A screenwriter who led a charge which unearthed the hidden remains of Richard III has revealed how she played a key role in the design of the fallen king’s new tomb.
Philippa Langley was so sure she knew where the long lost king lay that she commissioned the burial piece two years before the discovery in a Leicestershire car park.
The final designs of the sarcophagus are being kept a closely guarded secret for an official “reveal” next week.
But the amateur historian gave the Evening News an exclusive teaser into how the heavy stonework could look.
She confirmed it would feature carvings of a medieval five-pointed rose and other scenes to depict his life and even his death at the Battle of Bosworth in 1485.
She said: “I can’t say much but one thing I can say is the tomb will feature the rose of York.
“We wanted it to feature things that were important in Richard’s life and the five-petalled rose is a big symbol for him.
“I commissioned it because I didn’t think anyone else would at the time. You can’t go into a search for a king without knowing what you’re going to do with him so we designed a tomb.
“It has taken two years to get the design ready but I knew we were always going to find him.
“The whole thing has been a bit overwhelming of course but the process for me doing this was just about him. It was about finding and honouring him.”
Philippa was instrumental in what has been labelled as one of the biggest finds in archeological history.
Secretary of the Scottish Branch of the Richard III Society, Philippa had harboured an interest in the infamous monarch for more than a decade.
Shakespeare portrayed Richard III as a hunchbacked tyrant but Philippa argues that the king was the victim of Tudor propaganda. His short reign from 1483-85 saw liberal reforms, including the introduction of the right to bail and the lifting of restrictions on books and printing presses.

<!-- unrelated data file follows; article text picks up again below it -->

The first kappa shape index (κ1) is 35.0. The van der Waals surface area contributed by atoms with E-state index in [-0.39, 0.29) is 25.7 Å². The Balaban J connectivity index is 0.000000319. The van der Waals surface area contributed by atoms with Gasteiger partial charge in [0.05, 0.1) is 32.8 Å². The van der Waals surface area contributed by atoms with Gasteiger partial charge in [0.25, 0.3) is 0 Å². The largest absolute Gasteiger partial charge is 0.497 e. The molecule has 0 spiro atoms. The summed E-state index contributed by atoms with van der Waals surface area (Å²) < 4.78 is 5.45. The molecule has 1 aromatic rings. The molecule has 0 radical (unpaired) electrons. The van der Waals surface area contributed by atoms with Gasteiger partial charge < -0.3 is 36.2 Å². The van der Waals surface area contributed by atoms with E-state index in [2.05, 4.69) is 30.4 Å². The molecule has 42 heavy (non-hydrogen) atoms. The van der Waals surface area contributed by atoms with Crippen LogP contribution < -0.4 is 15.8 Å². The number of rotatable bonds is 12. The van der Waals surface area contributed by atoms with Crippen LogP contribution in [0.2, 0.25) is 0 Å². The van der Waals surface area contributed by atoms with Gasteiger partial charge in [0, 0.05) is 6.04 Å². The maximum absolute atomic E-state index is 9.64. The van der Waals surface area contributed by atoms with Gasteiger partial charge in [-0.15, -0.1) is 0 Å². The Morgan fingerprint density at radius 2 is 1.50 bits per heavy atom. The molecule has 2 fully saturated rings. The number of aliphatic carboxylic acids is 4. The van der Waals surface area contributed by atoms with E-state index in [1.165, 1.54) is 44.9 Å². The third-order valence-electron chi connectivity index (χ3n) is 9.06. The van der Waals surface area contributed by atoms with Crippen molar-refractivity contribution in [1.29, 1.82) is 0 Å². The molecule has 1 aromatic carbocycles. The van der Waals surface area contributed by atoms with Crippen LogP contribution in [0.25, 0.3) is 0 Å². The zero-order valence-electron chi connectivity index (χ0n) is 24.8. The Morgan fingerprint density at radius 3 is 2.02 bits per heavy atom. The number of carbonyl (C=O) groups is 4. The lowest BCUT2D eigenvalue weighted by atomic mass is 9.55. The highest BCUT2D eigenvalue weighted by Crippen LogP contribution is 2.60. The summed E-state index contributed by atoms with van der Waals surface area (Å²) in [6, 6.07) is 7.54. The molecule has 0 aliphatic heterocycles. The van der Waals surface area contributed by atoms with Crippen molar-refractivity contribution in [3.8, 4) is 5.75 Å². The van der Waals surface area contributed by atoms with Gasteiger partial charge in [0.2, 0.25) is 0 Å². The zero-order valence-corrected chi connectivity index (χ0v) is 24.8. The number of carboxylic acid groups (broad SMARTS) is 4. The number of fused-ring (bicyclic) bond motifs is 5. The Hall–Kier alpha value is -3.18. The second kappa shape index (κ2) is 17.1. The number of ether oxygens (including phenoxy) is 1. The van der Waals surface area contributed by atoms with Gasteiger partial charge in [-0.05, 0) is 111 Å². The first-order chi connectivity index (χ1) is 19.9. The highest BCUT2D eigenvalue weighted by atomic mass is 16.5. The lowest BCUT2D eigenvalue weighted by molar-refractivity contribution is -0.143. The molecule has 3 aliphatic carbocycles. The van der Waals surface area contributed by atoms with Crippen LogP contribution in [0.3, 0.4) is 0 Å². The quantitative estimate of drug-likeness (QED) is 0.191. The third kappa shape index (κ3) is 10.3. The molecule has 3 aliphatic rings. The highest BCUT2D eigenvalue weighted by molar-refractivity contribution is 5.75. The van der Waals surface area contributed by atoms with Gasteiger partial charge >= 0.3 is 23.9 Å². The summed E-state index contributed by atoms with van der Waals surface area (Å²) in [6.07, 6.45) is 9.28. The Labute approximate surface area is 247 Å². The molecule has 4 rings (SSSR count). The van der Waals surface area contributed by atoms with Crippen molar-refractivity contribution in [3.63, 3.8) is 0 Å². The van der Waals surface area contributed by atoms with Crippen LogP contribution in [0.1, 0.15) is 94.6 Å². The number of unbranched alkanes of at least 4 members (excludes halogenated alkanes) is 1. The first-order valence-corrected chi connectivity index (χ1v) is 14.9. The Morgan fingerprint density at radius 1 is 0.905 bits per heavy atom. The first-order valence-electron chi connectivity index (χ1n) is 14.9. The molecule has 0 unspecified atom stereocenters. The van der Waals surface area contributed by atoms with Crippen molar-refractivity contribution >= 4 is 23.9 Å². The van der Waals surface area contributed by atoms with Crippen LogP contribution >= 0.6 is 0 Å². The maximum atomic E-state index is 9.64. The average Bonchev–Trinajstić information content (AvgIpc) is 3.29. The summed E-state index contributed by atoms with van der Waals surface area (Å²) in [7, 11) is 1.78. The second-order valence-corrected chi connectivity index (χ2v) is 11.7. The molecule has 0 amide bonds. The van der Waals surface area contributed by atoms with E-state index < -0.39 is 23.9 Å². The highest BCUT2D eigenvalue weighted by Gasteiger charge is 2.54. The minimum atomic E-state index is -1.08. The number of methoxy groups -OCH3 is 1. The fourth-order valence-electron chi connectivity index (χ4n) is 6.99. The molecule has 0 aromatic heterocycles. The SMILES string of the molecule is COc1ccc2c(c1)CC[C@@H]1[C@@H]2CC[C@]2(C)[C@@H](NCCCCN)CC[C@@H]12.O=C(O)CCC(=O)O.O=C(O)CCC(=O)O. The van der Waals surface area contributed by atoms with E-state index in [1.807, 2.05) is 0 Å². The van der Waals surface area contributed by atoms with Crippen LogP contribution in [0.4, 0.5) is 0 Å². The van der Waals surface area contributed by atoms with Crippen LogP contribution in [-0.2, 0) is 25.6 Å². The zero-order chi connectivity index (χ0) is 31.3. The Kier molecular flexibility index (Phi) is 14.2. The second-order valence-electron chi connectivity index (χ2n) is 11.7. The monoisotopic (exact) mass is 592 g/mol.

Research for her screenplay The Real Richard led her to Leicester’s Grey Friars, now a council car park where she had a sensation she was walking on Richard’s grave.
“I had this feeling I was walking on his grave and that is what kicked it off and we had research that backed it up.
“On February 21, 2009, at the Cramond Inn in Edinburgh, we held a meeting of the Scottish branch of the Richard III Society. There were about 25 of us there and we decided the search for Richard III was under way.
“So Edinburgh clearly has had a part to play.”
Sceptics hanging on to the popular belief the king’s bones had been thrown into the river Soar were unwilling to back the project. But Philippa successfully sought permission from Leicester City Council, commissioned a dig by University of Leicester Archaeological Services and even generated £13,000 in an appeal to “worldwide Ricardians” after the initial sponsorship collapsed.
Her four-year battle to find him was officially vindicated this week when experts from the University of Leicester said DNA from the bones matched that of descendants of the monarch’s family.
“A lot of people thought we were on a wild goose chase.
“Even when we were exhuming him, there were a lot of doubters who thought it was someone else but I knew straight away. It was a great moment.”
Monarch with a bad reputation
THE search for the remains of Richard III was led by “Ricardians”, who seek to revise the reputation of the late monarch.
Ricardians – of which the Richard III society are the most prominent group – believe many of the stories about King of England from 1483-1485, including his physical deformities and the story that he murdered his nephews, were propaganda spread after his death.
In an effort to challenge these stories and show that they were politically motivated, Ricardian historians have produced editions of documents from Richard’s reign, research, and articles which have contributed to scholarship of England in the 1480s.